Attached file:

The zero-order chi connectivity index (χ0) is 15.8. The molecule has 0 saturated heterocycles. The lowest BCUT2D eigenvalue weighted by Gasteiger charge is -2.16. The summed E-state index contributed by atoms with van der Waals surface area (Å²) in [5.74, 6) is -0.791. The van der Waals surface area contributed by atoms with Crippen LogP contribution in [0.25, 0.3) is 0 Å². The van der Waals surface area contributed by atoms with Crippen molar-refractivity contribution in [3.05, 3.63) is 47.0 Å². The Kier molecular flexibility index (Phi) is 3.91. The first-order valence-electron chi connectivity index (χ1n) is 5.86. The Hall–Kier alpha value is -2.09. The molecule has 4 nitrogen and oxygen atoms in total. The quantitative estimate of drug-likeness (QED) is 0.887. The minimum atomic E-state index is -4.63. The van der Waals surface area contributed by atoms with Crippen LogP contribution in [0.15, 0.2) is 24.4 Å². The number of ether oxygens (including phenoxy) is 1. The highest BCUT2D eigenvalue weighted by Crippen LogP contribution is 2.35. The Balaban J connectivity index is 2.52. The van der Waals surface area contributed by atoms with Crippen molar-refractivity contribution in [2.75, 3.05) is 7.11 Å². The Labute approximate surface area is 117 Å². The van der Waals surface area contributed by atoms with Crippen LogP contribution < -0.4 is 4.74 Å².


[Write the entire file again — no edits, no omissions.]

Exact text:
The zero-order chi connectivity index (χ0) is 15.8. The molecule has 0 saturated heterocycles. The lowest BCUT2D eigenvalue weighted by Gasteiger charge is -2.16. The summed E-state index contributed by atoms with van der Waals surface area (Å²) in [5.74, 6) is -0.791. The van der Waals surface area contributed by atoms with Crippen LogP contribution in [0.25, 0.3) is 0 Å². The van der Waals surface area contributed by atoms with Crippen molar-refractivity contribution in [3.05, 3.63) is 47.0 Å². The Kier molecular flexibility index (Phi) is 3.91. The first-order valence-electron chi connectivity index (χ1n) is 5.86. The Hall–Kier alpha value is -2.09. The molecule has 4 nitrogen and oxygen atoms in total. The quantitative estimate of drug-likeness (QED) is 0.887. The minimum atomic E-state index is -4.63. The van der Waals surface area contributed by atoms with Crippen LogP contribution in [0.15, 0.2) is 24.4 Å². The number of ether oxygens (including phenoxy) is 1. The highest BCUT2D eigenvalue weighted by Crippen LogP contribution is 2.35. The Balaban J connectivity index is 2.52. The van der Waals surface area contributed by atoms with Crippen molar-refractivity contribution in [2.75, 3.05) is 7.11 Å². The Labute approximate surface area is 117 Å². The van der Waals surface area contributed by atoms with Crippen LogP contribution < -0.4 is 4.74 Å².